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esign thinking is applied now in every field of business but does it have relevance for a CISO? There are lots of buzz words around design thinking and I tried to get clarity for myself on how it applies to information security.

To me, design thinking is simply how designers think about building a solution. It is not really about creative arts, although creativity is definitely a byproduct of this process. It is not about creating stunning visuals in product GUI or out-of-this-world solutions. It is a different way to solve a problem with humans at the center of a solution by applying a different set of cognitive processes. In my opinion, new management models or thinking is a continuation of older models with incremental changes or a different emphasis. This applies to design thinking also.

Design Thinking Applied to Infosec

While there are many aspects in design thinking, I will choose three ideas and apply them to infosec programs.

1) Design thinking begins with empathy for the end user. Customer focus has been the theme of every management model and whether you build a product, run a program, or implement a process, you need to think about your customer needs. Design thinking takes it further by really forcing us to make users the center of our solution. This means not only thinking about the functional and technical needs of the user but also considering their behavior, beliefs, and emotions as well as visualizing them in their own environment. It goes beyond the dry scientific and quantitative analysis of user needs to a more nuanced thinking about users as humans, observing people in their environments, and developing empathy for their needs and motivations. After all, designers, architects and others build products that blend human needs and beliefs and are not just based on mathematical surveys of people.

  • In infosec, we all know that people are the most critical aspect for any program or any control. While we talk about people-centric security, do we really build a control that seamlessly blends in the environment people are working in, that empathizes with their problems in adhering to controls, and that takes into consideration their motivation for adherence? Do we put ourselves in the shoes of users and think from a human angle while designing any program, putting in any controls, or rolling out any product? If we do that, we are doing design thinking.

2) Design thinking is focused on the solution and not on the problem. The analytical problem solving model focuses on defining the problem, analyzing all of its ramifications, and then building a solution. Design thinking starts with defining an end goal or a future solution and then works towards that to solve the intermediate problems. Every situation requires two types of thinking: intuitive and deductive. Both are needed, it is just that in design thinking you start with the intuitive process and follow with the deductive. A painter always starts with an end vision and an architect probably visualizes the end before starting. Again in management thinking, the idea of starting with a future solution is not new. Steven Covey said as one of his 7 habits, “start with the end in the mind.”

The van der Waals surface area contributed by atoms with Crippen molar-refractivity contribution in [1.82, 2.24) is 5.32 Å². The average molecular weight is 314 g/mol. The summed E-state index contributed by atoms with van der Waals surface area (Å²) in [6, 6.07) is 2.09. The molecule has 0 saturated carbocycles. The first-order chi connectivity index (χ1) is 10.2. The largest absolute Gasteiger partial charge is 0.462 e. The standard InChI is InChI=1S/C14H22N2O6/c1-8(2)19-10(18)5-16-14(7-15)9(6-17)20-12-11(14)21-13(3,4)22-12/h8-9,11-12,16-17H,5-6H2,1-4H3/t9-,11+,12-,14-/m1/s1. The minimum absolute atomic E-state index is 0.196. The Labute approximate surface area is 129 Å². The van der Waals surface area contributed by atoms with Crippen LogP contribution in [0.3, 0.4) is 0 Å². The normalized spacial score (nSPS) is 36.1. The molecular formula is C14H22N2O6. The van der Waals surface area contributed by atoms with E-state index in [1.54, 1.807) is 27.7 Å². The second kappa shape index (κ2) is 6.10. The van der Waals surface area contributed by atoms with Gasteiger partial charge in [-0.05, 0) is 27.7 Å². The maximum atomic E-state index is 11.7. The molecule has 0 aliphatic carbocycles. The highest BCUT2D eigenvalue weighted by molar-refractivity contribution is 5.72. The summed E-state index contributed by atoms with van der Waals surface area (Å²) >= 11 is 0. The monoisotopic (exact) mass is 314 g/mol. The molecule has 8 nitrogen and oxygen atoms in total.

• In infosec, we often focus on fixing a current issue such as closing a risk, stopping a threat, or deploying a new product. Design thinking asks us to think about our long term end goals and how current problems can be solved while achieving those end goals. That way we will be designing integrated solutions where each program or product we roll out adds to the whole and does not become an unmanageable fragmented jigsaw puzzle.

3) Design thinking is iterative in nature. Design thinking assumes that you may not reach your final solution in one go but that you need to iteratively build it. All artists iterate their creation, building smaller prototypes, breaking up what doesn’t work, and refining things that look good. With design thinking we use more experimental approaches to prove ideas early on and then adjust based on user feedback. Again this is not new management thinking, we all know the adage, “fail early, fail small to succeed.” You don’t want to build the full product or program at one go.

  • In infosec, we have an existing iterative cycle: PDCA (plan-do-check-act). However, that is a very definitive model. It assumes that you know what you want to achieve upfront and then you plan (P) for it; you execute (D) your planning; you check (C) for minor variations; and you act (A) to close those variations. Design thinking says you will not have a definite plan upfront but instead is better to do iterations before reaching this PDCA cycle. The iteration is similar to PDCA in concept but on a much smaller level: Ideate (unlike planning, this is more open and not definitive); Prototype (unlike do, this is smaller and easier to reverse); Test (instead of check which is more focused on checking adherence, here you are checking whether the idea works at the human level); and finally Refine (change the idea or prototype). After several iterations, you are ready for roll out and to apply PDCA. Would your next user awareness program use PDCA or the ideate-prototype-test-refine model?

Design thinking in infosec will lead to building solutions that aid user adherence. It will promote a human-centered approach to security and move away from rule enforcement into natural adoption. Are you ready for design thinking in infosec?